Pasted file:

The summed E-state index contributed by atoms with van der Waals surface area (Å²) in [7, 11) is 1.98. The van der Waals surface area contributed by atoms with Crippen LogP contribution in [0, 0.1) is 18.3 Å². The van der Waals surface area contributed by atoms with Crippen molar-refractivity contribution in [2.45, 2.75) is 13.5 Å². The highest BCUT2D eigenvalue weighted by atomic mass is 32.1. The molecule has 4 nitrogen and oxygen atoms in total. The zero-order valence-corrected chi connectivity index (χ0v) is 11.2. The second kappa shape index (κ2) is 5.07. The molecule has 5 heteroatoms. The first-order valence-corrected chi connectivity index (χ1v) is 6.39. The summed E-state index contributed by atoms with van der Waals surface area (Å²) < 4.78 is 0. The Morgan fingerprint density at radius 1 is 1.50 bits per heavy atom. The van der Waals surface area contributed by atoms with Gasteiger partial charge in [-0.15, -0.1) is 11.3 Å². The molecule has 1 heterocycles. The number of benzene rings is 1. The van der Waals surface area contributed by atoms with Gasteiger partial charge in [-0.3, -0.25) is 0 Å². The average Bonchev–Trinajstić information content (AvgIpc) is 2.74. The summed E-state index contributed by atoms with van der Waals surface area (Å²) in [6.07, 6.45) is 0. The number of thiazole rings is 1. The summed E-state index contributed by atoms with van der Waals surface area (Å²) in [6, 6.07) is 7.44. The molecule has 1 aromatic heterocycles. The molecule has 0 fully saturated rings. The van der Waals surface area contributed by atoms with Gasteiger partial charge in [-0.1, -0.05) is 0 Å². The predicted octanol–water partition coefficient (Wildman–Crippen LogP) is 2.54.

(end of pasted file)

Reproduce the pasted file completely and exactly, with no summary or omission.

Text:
The summed E-state index contributed by atoms with van der Waals surface area (Å²) in [7, 11) is 1.98. The van der Waals surface area contributed by atoms with Crippen LogP contribution in [0, 0.1) is 18.3 Å². The van der Waals surface area contributed by atoms with Crippen molar-refractivity contribution in [2.45, 2.75) is 13.5 Å². The highest BCUT2D eigenvalue weighted by atomic mass is 32.1. The molecule has 4 nitrogen and oxygen atoms in total. The zero-order valence-corrected chi connectivity index (χ0v) is 11.2. The second kappa shape index (κ2) is 5.07. The molecule has 5 heteroatoms. The first-order valence-corrected chi connectivity index (χ1v) is 6.39. The summed E-state index contributed by atoms with van der Waals surface area (Å²) < 4.78 is 0. The Morgan fingerprint density at radius 1 is 1.50 bits per heavy atom. The van der Waals surface area contributed by atoms with Gasteiger partial charge in [-0.15, -0.1) is 11.3 Å². The molecule has 1 heterocycles. The number of benzene rings is 1. The van der Waals surface area contributed by atoms with Gasteiger partial charge in [-0.3, -0.25) is 0 Å². The average Bonchev–Trinajstić information content (AvgIpc) is 2.74. The summed E-state index contributed by atoms with van der Waals surface area (Å²) in [6.07, 6.45) is 0. The number of thiazole rings is 1. The summed E-state index contributed by atoms with van der Waals surface area (Å²) in [6, 6.07) is 7.44. The molecule has 1 aromatic heterocycles. The molecule has 0 fully saturated rings. The van der Waals surface area contributed by atoms with Gasteiger partial charge in [-0.1, -0.05) is 0 Å². The predicted octanol–water partition coefficient (Wildman–Crippen LogP) is 2.54.